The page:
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author: Paul Rand
contributor: Paul Rand


© 2018 Paul Rand

The day we found him in the temple. That was the day when I realised that he wasn’t mine.

I guess that probably sounds odd to you. I mean, we all knew, right from the beginning, that
I wasn’t the father. Well, I say that. Of course, when I still took Mary to be my wife, some
assumed that I must have been the one who was responsible for her condition. Well I took
responsibility for the both of them when I married her, but that didn’t mean that I was
responsible for what had happened, if you know what I mean.

No, I remember very clearly that other day. The day she arrived back from visiting her
cousin in Judea. The day when nobody dared look at me. The day when people quickly
stopped talking when they saw me approaching. The day when her father tried to turn me
away at the door, to stop me from seeing her for myself. He wouldn’t make eye contact
either. The day when I saw with my own eyes that my wife to be was pregnant with
someone else’s baby. No, that day will stay carved into my memory till the day I die.

But after that. After the angel had spoken to me in a dream. After I’d returned to Mary and
taken her home to live with me. After I’d stopped taking any notice of the looks and the
muttered disapproval. After I’d felt him kick for the first time. He just became mine, and I
sort of forgot that he wasn’t.

Does that sound strange to you, that I could forget that the boy I was bringing up wasn’t
really my boy?

Well, I was the only father he’d ever known. At least, that’s what I thought. Until the day
that we found him in the temple.

“Didn’t you know I had to be about my father’s business?”

That’s what he said to us. Well I’d made it my business to protect him all his life. I’d seen us
safely to Bethlehem when he could have arrived any day. I’d found us somewhere safe for
him to be born. I’d watched over him as his exhausted mother slept. And when all sorts of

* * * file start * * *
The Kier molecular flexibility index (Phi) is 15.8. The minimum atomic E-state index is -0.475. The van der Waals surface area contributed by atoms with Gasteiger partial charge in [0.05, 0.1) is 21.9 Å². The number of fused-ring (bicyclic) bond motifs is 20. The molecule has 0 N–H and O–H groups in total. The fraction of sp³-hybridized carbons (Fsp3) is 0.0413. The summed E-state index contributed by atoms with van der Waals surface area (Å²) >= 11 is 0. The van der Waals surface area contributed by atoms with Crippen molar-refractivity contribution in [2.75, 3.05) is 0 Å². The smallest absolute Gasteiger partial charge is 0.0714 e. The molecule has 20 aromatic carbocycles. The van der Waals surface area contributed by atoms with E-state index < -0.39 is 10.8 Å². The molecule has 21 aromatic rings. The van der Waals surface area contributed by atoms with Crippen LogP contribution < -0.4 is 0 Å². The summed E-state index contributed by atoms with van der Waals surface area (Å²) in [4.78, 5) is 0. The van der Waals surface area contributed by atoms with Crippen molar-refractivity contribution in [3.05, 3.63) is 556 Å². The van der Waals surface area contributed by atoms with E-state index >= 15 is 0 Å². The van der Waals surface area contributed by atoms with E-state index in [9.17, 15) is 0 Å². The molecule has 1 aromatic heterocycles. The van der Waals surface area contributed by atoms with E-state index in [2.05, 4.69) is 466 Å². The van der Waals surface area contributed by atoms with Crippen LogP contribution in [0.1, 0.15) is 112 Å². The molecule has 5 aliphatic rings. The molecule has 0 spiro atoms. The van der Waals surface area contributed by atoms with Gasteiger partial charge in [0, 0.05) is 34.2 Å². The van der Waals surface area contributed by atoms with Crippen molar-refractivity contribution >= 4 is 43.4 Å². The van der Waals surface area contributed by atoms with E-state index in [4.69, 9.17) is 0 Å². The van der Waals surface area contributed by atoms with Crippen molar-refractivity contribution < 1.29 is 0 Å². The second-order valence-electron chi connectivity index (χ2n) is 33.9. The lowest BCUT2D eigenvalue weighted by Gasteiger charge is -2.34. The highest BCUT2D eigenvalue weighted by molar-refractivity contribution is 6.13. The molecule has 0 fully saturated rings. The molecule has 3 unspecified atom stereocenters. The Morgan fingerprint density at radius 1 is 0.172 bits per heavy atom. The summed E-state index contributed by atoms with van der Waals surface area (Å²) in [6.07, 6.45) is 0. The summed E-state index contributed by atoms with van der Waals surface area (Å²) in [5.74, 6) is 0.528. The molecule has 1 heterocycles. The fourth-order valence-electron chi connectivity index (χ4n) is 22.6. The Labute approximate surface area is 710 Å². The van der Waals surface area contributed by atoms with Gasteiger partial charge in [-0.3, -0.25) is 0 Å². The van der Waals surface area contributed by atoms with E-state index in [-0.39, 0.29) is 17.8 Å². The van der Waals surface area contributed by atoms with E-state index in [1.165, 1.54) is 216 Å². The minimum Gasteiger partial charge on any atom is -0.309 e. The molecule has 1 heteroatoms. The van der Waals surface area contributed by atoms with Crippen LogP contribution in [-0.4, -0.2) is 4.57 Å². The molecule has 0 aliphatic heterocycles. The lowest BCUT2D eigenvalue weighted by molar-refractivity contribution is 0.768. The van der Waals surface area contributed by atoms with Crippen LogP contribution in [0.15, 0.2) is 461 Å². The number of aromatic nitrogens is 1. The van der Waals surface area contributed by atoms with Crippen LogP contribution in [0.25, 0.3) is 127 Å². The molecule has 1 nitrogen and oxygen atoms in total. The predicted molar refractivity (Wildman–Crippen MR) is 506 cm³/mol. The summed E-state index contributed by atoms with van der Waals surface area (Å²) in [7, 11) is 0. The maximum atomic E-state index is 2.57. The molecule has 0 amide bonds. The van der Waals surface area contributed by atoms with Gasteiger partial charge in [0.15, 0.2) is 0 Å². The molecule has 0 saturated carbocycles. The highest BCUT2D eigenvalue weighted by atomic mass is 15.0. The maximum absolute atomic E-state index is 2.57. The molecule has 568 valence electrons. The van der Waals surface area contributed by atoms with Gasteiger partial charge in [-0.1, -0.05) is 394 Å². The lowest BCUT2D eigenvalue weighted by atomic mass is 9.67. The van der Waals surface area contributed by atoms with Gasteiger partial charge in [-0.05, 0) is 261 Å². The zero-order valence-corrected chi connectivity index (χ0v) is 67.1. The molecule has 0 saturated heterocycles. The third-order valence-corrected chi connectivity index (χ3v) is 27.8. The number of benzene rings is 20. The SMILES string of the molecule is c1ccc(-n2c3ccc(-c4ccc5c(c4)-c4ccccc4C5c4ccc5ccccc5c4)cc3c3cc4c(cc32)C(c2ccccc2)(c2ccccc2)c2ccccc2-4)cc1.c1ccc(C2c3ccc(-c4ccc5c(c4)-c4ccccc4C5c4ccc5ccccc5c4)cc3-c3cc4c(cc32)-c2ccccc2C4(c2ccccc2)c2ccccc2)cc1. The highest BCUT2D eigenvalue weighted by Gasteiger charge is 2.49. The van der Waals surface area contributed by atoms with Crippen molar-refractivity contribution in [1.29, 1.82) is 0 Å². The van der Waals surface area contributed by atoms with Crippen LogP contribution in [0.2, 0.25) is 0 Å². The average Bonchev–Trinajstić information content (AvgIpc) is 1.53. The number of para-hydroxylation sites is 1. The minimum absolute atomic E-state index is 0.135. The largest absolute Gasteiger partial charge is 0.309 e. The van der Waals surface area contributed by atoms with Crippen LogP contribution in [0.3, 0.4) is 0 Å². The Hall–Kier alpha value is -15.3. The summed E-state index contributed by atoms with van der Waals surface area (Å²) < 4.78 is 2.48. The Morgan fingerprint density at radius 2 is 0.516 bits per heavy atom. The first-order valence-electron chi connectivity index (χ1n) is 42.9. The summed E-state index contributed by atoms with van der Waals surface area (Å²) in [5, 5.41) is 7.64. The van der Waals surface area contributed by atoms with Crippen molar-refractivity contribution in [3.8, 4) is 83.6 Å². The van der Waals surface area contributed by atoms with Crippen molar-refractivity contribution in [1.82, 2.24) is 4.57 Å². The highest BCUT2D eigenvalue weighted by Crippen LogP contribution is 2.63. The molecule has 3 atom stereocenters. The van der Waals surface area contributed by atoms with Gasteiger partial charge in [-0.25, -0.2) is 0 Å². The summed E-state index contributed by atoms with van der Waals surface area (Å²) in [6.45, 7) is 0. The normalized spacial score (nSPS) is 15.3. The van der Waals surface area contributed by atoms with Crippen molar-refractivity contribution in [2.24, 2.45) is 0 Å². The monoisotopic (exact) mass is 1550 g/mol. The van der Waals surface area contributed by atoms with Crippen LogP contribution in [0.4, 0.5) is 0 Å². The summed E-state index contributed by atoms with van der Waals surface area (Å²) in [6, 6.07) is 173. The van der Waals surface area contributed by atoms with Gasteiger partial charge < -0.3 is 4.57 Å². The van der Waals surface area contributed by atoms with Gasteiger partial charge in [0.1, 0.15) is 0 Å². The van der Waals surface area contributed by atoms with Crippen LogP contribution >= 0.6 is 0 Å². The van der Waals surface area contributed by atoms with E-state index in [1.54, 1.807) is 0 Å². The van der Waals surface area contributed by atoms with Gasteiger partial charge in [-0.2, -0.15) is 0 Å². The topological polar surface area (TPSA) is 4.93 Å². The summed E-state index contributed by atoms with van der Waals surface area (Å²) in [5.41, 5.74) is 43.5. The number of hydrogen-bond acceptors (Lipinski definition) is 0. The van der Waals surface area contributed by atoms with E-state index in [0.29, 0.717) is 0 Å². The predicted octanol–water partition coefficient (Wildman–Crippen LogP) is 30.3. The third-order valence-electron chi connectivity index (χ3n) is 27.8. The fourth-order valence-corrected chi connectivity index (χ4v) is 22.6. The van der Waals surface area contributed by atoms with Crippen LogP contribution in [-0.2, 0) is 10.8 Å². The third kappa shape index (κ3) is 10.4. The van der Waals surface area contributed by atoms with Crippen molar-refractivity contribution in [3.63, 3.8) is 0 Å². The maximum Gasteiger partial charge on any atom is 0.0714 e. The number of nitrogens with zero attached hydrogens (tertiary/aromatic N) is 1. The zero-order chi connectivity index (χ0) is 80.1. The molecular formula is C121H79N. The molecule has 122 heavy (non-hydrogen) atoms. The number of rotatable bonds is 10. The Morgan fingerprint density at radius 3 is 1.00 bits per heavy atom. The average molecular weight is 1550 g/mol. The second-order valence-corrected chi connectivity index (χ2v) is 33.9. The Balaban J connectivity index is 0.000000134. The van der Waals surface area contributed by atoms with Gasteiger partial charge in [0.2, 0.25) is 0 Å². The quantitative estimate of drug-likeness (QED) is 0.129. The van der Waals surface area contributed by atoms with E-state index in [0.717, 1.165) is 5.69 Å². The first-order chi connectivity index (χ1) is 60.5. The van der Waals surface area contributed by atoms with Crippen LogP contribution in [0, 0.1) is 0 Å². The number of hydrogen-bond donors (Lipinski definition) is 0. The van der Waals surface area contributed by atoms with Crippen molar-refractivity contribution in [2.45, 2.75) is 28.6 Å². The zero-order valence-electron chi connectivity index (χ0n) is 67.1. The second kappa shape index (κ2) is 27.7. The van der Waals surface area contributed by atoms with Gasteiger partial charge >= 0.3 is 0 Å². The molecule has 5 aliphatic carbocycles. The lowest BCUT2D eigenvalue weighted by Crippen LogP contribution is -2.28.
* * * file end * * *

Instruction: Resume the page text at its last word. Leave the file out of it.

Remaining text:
strange visitors started arriving. I’d got us safely out of Judea and into Egypt before Herod’s
soldiers could track us down. And I’d brought us back to Nazareth at the right time and built
up the carpentry business again to keep us all fed and clothed.

He’s got the makings of a good carpenter too. In fact, I’d even go as far as to say he’s a bit
of a natural. He understands the wood. It’s like he can see what it will become even before
he’s started. Yet he works on it with such patience. I wish a bit of his talents would rub off
on his brothers. All they seem to want at the moment is to hit things with hammers. I guess
they’ll grow into it. But it was him I had the highest hopes for. Him that I saw taking over
the business when I got too old. Him who would make it his business to provide for his
mother after I’ve gone.

But when I saw him sat talking with those educated men in the temple. Holding his own.
Amazing them with his words of wisdom. Well, I knew then that this was where he really
belonged. I could tell that Mary hadn’t really twigged what was going on. She was too
anxious with worry. Not that I wasn’t anxious too mind you – fearing the worst as we
searched for him. Worrying that I’d failed in my duty as his father to protect him. But when
I saw him there, right at home, in his true father’s house. That’s when I realised that he
wasn’t mine. He didn’t belong to me. He never had.

So I suppose I shall have to start making alternative arrangements now. Put more of my
energy into taming and training his younger brothers. He did come away with us that day
and we came back home to Nazareth. And he’s continued his apprenticeship with me – not
that he needs much training really. Already, people are asking hopefully if it will be Jesus
doing the job when they come to us with an order.

But one day I know that he’ll put down his tools. Turn his attention fully to his father’s
business. I might not live to see that day, but even if I do I know there’s nothing I could do
to stop him. Because he’s not mine. I mean, I’m still his dad and I always will be. And I’m
proud to call him son. But he’s not mine. If you see what I mean.

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